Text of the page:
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A Contribution to the Evaluation of Recent Developments in the Investigation of Sudden Unexpected Death in Infancy

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This report offers a contribution to the evaluation of a new protocol for the multiagency investigation of sudden unexpected death in infancy (SUDI) introduced by the UK Government in April 2006. The research utilises primarily qualitative interviews with a sample of police, health and other professionals but also includes observational fieldwork at seminars and professional’s meetings. There has been no previous evaluation to date and this paper suggests some areas where further early research would be useful. The main challenge for professionals working on the medico-legal investigation of infant deaths is to reduce to an absolute minimum the number of cases where, after a thorough enquiry, no-one is able to say why the child died. Previous research studies have revealed that the classification Sudden Infant Death Syndrome (SIDS) (meaning no cause of death found) was used a great deal up to and including the late 1990s. A watershed event was the appeal court acquittal of Angela Cannings who had previously been convicted of murdering two of her babies. This,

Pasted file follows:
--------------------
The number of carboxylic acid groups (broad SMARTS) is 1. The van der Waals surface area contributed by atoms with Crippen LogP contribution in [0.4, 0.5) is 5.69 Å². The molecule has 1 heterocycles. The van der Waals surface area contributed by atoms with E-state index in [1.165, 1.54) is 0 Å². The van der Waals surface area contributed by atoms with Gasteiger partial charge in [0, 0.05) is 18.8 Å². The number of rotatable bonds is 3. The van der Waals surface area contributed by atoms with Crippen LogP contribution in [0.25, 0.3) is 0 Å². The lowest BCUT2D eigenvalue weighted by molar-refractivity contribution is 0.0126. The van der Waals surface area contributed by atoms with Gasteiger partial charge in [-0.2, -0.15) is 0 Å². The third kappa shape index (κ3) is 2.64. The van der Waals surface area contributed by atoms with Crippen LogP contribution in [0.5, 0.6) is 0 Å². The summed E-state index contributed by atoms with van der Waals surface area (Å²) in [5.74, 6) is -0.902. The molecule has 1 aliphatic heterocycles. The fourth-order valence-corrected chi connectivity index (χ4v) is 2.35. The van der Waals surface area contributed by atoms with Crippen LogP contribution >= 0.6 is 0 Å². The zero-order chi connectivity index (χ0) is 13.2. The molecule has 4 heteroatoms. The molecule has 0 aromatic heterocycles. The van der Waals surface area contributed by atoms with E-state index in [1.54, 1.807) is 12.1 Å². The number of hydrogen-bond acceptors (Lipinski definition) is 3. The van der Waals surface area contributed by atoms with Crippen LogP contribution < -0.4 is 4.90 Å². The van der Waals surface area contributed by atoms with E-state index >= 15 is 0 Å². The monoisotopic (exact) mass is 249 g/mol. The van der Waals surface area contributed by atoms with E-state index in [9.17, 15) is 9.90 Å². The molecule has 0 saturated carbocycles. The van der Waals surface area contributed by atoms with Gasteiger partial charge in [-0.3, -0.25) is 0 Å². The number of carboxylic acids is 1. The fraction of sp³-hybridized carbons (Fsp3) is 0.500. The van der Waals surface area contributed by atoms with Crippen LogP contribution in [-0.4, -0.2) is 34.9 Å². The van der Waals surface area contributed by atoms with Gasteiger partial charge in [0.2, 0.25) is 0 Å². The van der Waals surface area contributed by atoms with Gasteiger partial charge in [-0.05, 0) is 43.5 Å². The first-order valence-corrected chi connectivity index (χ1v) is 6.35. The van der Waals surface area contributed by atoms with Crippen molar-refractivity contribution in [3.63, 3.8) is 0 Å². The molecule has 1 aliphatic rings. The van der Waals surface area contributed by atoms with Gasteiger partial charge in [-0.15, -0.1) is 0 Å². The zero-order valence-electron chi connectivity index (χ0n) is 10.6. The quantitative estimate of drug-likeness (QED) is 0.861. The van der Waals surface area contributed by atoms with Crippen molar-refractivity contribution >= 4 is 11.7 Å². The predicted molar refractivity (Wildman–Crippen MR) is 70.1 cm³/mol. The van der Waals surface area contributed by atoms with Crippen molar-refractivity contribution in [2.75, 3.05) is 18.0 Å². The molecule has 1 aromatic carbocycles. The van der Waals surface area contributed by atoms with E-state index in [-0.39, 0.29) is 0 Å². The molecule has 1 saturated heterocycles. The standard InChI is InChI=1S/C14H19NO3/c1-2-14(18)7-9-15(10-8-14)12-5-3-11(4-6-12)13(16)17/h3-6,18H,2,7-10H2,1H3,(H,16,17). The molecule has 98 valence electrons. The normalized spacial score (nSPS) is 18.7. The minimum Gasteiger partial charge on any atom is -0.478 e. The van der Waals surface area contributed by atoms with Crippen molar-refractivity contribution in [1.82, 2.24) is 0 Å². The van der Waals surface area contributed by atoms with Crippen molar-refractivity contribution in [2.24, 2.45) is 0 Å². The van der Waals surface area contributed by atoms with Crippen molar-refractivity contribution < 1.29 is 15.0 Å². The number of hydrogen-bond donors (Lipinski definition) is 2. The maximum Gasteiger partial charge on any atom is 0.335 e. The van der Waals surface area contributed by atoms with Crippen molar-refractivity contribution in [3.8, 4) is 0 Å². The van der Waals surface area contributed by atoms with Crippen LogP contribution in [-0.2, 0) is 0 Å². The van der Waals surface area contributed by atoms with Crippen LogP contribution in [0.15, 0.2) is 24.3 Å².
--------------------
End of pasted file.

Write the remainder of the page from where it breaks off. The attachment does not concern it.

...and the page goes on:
together with three other similar cases, caused a huge amount of public and judicial concern, leading to a complete examination and overhaul of the system for investigating SUDI. This research report reveals a marked improvement in infant death investigation, and in particular the fact that the proportion of all infant deaths classified as SIDS has now reduced considerably. This is a tangible measure of success because there will be less chance that homicides remain undetected, and where there is no maltreatment of the child (which is the majority of cases), the parents are able to understand why their child died. The research did, however, also reveal some concerns around the implementation of the new protocol, and the conclusions offered to policy-makers areas where further guidance and training is needed. The paper provides some discussion on the concept of the police investigation of infant deaths and offers some thoughts on the main differences between an adult sudden death investigation and that of a child. This research should be seen as exploratory and because of the limited number of respondents who form the research sample, care is taken not to “over–claim” the findings. It does however, provide a basis for future research into specific areas of multi-agency working
Original languageEnglish
PublisherUniversity of Surrey
Number of pages78
Publication statusPublished - 1 Mar 2008

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